The 2019/9/12 issue of Famitsu includes an interview with director Taura Takahisa, supervisor Kamiya Hideki, and producer Nishimura Eiji regarding Platinum Games’ latest release, Astral Chain for the Nintendo Switch.

Part 1 of this article is available here

The interviewer asks about how the Astral Chain project started. Taura says that it began with Platinum Games’ Inaba Atsushi asking if he had any ideas, and he submitted a proposal. This was before development started on NieR: Automata, and they ended up using leftover resources and materials to make a working prototype over a month with a team of 3-4 people. The setting of the game at this point was completely different, featuring a middle ages-styled European sword and sorcery world.

After that they were invited to work with Nintendo, and started considering coming up with a hook for a new IP. Taura himself wanted to stick with a fantasy setting, and kept sending Nintendo new proposals, but they could not settle on one, but when he changed the direction completely to a science fiction setting, they liked it. Counting the initial work as a small team, they spent a total of five years working on the game.


Taura is asked about the setting and plot of the game, and he says that he came up with the base ideas and then worked on it with game designer Naka Akiteru and art director Kimura Hajime. A Nintendo staff member with expertise at plot writing also helped out, exchanging opinions with them and writing parts. The story went through a lot of changes, with the two player characters not originally being twins, and Max not being their father.

Kamiya was the one who gave Taura the idea to make them related to give the story more depth with a familial theme. Kamiya had told him that since Max was important to the story, it would make it easier for the player to emphatise if he was the player character’s father, and Taura got the idea to make the protagonists twins extrapolating from this suggestion. Taura also says that there are many other story details that did not make it into the game itself, which can be found in the Collector’s Edition’s artbook.

The concept of controlling multiple characters at the same time was in the proposal from the beginning, but Taura reveals that in the initial iteration the player was to control not two but three characters (the player character and two summons) at the same time. He says that they reduced it to two (the player character and one summon) because while it was fun, it was hard to control and confusing. When Kamiya saw the initial prototype with the character taking control of two monsters at the same time he thought it was very interesting as it was something not seen in any previous Platinum games.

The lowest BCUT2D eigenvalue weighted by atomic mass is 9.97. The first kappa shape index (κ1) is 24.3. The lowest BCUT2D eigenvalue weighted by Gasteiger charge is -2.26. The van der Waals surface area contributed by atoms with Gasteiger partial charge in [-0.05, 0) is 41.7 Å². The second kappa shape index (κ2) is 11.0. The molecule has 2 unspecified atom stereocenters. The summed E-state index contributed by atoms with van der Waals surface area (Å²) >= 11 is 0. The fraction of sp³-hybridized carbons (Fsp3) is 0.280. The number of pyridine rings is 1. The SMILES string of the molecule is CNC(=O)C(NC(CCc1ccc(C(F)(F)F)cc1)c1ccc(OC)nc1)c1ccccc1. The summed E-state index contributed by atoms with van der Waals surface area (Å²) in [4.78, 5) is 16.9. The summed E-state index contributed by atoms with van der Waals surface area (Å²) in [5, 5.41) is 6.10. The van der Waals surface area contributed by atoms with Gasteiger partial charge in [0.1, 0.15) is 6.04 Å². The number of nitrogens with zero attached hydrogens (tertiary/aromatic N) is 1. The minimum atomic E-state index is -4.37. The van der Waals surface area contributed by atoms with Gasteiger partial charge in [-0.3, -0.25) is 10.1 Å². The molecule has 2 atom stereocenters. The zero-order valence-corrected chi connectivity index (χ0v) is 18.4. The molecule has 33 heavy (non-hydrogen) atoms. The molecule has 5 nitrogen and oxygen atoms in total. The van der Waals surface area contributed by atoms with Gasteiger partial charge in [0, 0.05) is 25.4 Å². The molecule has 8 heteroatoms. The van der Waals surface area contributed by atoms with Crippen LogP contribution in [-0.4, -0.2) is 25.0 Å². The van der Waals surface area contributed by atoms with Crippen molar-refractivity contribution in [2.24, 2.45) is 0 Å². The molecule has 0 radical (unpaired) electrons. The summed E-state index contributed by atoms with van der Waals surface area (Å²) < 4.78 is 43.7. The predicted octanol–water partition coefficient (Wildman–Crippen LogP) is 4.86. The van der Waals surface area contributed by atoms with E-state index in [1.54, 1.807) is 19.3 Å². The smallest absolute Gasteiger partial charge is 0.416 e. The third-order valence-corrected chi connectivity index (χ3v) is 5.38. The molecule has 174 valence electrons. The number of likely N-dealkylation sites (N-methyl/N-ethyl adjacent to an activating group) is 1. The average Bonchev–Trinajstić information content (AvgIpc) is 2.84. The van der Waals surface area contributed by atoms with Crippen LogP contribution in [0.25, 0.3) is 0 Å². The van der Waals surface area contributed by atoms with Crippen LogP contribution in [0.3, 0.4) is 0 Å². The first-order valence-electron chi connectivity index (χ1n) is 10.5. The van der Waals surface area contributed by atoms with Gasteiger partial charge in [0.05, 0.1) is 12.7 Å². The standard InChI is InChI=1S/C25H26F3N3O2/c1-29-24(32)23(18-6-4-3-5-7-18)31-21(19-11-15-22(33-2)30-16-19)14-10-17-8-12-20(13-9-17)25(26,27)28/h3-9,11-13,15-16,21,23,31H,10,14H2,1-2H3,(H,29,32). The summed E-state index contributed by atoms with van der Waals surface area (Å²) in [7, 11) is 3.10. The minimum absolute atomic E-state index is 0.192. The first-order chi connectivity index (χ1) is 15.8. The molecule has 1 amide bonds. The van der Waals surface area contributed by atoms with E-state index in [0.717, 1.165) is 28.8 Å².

Next, the interviewer asks about the tokusatsu-esque aesthetics, and Taura says that this was a result of there being tokusatsu fans in the team, and how they decided to go with it to help make Katsura Masakazu’s designs stand out. When they switched the game’s fantasy setting to a sci-fi one they discussed what to do with character designs and initially decided on handling it internally, but Nintendo suggested using an external designer, with Katsura at the top of the list. As a famous manga author, they were all already familiar with his work, with Taura saying that he is a fan of Zetman, and Kamiya and Nishimura prefer Wing-Man.

They first met with Katsura directly and explained to him what the world of Astral Chain would be like. Katsura then came up with roughs, and they came up with the final designs bit by bit together with Taura providing input. The character designs were finished quickly, but the Legion designs took more time, as at this point they had still not finalised details and were thinking of having the player capture and use enemies. Because of the large number of enemies in the game this meant each Legion would have a limited number of moves, and after discussing it with Nintendo they decided that it would be better to have quality over quantity, and settled on the five seen in the game.

As this was happening at the same time as the design process, they did not just provide Katsura with input on the Legion designs, but also gained inspiration from him. He notes that the Collector’s Edition artbook includes many of Katsura’s rough designs, and Kamiya says that he likes the one which looks like Wing-Man. The interviewer also says that depictions of women’s buttocks in Katsura’s art are especially popular and asks if they took care to replicate this in-game, and Taura says that they did, and that even if the designs were not by Katsura, good presentations of buttocks are part of Platinum Games’ fate.

The interviewer next asks about the option to be able to choose the player character (from two genders) and Taura says that it was something he wanted to include from the very beginning that he stuck with. He personally likes games with character customisation, and says that having the protagonist silent and letting the player change their clothes results in the player being able to emphathise more.

The theme song having male and female vocals was also an idea that came from the game’s current format, and Nintendo introduced them to Avex which provided them with samples, from which they selected Aoyama William and Beverly. Taura also notes that that the version of the insert song that plays in the game depends on the gender of the player character chosen, with female vocals for a female character and vice-versa. There are currently no plans to release a soundtrack separately, but Taura again brings up the Collector’s Edition, saying that it comes with a soundtrack CD.

Part 3 of this article is available here



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